One of the interesting dynamics of the legislative process I think is the suspension of the rules. During my two terms in the NH House I saw this used on several occasions especially during times like crossover where important pieces of legislation, usually from the Finance Committee would after a motion and floor vote by the Speaker be allowed in.
This suspension of rules, as I would later learn also included legislative amendments that may not even have been deliberated or considered by the committee but since the amendments are part of the bill they too are included in the suspension of the rules and were allowed in. For example there could be a bill lowering the Rooms & Meals Taxes from 8.5% to 8.0% with an amendment allowing probation and parole officers and the Director of the NH Port Authority into the Group II retirement system and with a floor vote the legislation moves forward. And in some cases as I recall there was no fiscal note attached.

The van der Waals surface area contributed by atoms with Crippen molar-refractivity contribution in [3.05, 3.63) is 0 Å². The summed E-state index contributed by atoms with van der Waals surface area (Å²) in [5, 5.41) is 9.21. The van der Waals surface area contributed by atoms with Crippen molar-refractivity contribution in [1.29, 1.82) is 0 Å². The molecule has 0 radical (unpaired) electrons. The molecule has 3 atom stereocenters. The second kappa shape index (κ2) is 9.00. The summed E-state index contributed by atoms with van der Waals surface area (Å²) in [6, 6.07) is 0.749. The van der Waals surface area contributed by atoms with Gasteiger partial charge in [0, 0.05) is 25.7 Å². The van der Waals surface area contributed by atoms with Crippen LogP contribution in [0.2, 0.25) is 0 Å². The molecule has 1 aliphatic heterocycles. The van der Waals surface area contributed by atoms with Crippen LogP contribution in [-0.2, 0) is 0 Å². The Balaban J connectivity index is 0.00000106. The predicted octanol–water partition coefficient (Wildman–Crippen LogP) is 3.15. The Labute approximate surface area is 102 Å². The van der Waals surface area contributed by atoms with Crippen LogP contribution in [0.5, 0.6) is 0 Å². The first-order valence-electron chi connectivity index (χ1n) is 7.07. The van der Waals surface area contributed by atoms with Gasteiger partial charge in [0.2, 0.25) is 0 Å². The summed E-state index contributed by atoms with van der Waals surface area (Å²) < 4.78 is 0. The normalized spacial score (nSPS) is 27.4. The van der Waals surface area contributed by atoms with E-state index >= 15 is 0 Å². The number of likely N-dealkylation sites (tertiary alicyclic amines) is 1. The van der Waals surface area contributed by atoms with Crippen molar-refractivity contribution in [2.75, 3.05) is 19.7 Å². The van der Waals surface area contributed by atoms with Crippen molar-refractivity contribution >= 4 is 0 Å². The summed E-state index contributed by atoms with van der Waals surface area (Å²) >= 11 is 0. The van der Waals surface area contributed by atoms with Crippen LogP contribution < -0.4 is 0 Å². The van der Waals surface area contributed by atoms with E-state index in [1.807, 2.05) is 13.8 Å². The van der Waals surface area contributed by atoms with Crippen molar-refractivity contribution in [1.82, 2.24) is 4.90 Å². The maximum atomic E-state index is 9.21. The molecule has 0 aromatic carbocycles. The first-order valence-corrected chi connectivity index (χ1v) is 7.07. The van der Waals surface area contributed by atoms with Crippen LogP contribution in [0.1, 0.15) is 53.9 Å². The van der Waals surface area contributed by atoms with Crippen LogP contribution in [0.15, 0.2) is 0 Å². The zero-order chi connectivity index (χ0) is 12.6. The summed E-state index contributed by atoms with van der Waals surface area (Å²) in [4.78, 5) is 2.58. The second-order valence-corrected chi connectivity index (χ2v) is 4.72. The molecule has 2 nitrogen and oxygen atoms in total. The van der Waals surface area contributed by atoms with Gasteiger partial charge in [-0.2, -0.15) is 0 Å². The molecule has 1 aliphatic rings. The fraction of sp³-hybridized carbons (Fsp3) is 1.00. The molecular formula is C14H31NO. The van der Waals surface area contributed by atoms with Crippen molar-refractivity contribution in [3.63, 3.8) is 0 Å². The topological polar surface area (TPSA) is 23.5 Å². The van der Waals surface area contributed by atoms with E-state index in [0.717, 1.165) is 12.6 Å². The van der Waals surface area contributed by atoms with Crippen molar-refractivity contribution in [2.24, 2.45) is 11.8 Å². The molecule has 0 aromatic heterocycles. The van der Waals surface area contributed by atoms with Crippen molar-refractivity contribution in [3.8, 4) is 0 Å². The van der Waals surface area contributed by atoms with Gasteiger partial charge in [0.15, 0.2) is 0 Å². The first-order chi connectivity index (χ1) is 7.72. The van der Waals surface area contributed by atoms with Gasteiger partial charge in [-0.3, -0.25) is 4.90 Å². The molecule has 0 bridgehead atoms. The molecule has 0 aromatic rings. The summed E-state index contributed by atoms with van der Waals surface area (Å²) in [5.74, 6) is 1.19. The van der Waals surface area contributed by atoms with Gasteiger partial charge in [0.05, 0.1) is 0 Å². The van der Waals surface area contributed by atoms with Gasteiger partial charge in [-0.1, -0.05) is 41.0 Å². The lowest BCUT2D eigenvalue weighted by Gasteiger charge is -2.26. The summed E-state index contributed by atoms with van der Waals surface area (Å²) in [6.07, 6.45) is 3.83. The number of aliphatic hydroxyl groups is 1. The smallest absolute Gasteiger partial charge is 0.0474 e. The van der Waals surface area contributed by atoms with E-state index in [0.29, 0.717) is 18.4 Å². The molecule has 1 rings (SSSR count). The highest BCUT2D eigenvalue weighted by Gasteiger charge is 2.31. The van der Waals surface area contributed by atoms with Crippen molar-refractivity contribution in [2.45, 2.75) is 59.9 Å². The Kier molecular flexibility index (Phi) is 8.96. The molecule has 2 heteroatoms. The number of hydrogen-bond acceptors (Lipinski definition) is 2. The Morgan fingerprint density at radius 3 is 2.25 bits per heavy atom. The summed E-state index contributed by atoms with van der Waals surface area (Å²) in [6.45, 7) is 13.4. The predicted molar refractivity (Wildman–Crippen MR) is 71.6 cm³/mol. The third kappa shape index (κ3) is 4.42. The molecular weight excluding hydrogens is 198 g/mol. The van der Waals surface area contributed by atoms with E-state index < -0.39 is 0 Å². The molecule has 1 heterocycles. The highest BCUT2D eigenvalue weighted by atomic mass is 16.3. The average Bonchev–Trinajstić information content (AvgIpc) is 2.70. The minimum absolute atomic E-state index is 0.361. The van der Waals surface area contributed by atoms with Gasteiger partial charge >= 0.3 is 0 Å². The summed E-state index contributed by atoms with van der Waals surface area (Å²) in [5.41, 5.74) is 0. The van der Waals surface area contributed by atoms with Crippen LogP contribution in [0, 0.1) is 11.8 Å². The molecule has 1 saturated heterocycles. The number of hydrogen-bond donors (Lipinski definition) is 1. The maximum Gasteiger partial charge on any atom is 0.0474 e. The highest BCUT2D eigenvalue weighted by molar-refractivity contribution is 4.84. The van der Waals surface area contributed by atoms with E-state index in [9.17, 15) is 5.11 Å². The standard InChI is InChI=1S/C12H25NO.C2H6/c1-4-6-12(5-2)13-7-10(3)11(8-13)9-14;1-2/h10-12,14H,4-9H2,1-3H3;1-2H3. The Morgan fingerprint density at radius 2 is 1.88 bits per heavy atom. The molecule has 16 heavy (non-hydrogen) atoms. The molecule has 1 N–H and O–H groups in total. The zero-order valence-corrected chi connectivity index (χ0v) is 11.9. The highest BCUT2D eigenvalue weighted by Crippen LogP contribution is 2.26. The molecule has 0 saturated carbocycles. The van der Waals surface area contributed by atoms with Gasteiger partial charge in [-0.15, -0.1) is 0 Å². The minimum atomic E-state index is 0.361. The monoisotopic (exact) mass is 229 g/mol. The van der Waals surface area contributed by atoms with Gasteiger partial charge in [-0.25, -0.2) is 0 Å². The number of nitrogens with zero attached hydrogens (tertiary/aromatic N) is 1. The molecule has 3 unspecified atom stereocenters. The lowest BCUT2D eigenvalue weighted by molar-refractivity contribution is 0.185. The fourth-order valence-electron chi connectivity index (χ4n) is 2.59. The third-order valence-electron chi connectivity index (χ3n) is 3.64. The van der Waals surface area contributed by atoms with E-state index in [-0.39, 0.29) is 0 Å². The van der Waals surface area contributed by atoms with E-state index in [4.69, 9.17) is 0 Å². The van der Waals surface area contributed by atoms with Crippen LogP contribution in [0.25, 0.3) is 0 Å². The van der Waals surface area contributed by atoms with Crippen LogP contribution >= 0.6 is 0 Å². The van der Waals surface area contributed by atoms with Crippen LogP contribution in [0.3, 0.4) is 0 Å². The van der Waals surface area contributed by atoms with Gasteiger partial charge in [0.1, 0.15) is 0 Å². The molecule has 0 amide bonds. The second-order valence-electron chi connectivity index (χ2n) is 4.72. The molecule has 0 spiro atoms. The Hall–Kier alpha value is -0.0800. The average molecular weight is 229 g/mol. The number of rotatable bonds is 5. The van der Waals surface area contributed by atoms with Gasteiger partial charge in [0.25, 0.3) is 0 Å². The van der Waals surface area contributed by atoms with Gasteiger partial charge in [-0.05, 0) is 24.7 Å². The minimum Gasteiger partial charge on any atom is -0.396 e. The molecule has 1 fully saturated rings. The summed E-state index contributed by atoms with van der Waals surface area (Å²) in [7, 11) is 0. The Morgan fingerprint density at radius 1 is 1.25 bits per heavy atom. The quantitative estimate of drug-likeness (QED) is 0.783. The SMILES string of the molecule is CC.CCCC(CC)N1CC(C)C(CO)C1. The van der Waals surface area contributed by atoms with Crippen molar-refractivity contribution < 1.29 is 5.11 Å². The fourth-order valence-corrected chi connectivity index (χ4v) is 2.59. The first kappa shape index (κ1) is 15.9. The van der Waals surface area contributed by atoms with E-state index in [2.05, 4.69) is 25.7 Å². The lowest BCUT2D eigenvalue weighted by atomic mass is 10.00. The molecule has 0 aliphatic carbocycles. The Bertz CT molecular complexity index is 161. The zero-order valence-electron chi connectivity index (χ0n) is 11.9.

I'm thinking about Suspension of the Rules in the NH House now because every time I read a newspaper with an article about the finances in NH State Government it always seems to come down to that NH is increasing its spending at the same time as the continual state deficit is growing.
Money bills originate in the House this is in the State Constitution. But has their been a suspension of rules allowing for New Hampshire to increase its total spending while at the same time increasing the total state indebtedness?
What is to stop the Legislature from increasing the state deficit another 700-800 million dollars? After all they have the ability to suspend the rules. Their rules.
During these same legislative sessions there was often discussion about the state's bond rating and what increased debt would do to the state's ability to raise capital through the issuance of debt. Debt that becomes all important in capital projects like school construction. Curiously, I don't see the state's bond rating even mentioned anywhere.
And does it even matter?